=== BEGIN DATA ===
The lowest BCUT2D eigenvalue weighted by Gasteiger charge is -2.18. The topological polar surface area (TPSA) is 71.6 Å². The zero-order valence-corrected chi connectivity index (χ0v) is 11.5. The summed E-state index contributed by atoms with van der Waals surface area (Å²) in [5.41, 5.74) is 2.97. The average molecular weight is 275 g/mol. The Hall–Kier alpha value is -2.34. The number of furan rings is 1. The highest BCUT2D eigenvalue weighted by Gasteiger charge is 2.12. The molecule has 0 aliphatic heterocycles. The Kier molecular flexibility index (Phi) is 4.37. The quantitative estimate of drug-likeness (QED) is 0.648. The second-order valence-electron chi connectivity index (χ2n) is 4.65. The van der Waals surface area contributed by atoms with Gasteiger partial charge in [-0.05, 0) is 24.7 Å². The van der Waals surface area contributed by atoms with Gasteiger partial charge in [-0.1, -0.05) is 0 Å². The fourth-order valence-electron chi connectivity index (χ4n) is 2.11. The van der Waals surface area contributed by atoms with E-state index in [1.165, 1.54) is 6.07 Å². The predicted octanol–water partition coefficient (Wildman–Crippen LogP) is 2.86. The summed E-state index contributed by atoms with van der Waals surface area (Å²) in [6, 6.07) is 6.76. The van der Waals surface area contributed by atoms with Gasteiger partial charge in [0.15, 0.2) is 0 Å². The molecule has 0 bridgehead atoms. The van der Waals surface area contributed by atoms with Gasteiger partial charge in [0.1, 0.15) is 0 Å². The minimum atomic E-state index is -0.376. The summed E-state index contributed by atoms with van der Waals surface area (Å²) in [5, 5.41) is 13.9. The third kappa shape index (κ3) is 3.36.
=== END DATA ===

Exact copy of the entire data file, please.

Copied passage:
The lowest BCUT2D eigenvalue weighted by Gasteiger charge is -2.18. The topological polar surface area (TPSA) is 71.6 Å². The zero-order valence-corrected chi connectivity index (χ0v) is 11.5. The summed E-state index contributed by atoms with van der Waals surface area (Å²) in [5.41, 5.74) is 2.97. The average molecular weight is 275 g/mol. The Hall–Kier alpha value is -2.34. The number of furan rings is 1. The highest BCUT2D eigenvalue weighted by Gasteiger charge is 2.12. The molecule has 0 aliphatic heterocycles. The Kier molecular flexibility index (Phi) is 4.37. The quantitative estimate of drug-likeness (QED) is 0.648. The second-order valence-electron chi connectivity index (χ2n) is 4.65. The van der Waals surface area contributed by atoms with Gasteiger partial charge in [-0.05, 0) is 24.7 Å². The van der Waals surface area contributed by atoms with Gasteiger partial charge in [-0.1, -0.05) is 0 Å². The fourth-order valence-electron chi connectivity index (χ4n) is 2.11. The van der Waals surface area contributed by atoms with E-state index in [1.165, 1.54) is 6.07 Å². The predicted octanol–water partition coefficient (Wildman–Crippen LogP) is 2.86. The summed E-state index contributed by atoms with van der Waals surface area (Å²) in [6, 6.07) is 6.76. The van der Waals surface area contributed by atoms with Gasteiger partial charge in [0.15, 0.2) is 0 Å². The molecule has 0 bridgehead atoms. The van der Waals surface area contributed by atoms with Gasteiger partial charge in [0.1, 0.15) is 0 Å². The minimum atomic E-state index is -0.376. The summed E-state index contributed by atoms with van der Waals surface area (Å²) in [5, 5.41) is 13.9. The third kappa shape index (κ3) is 3.36.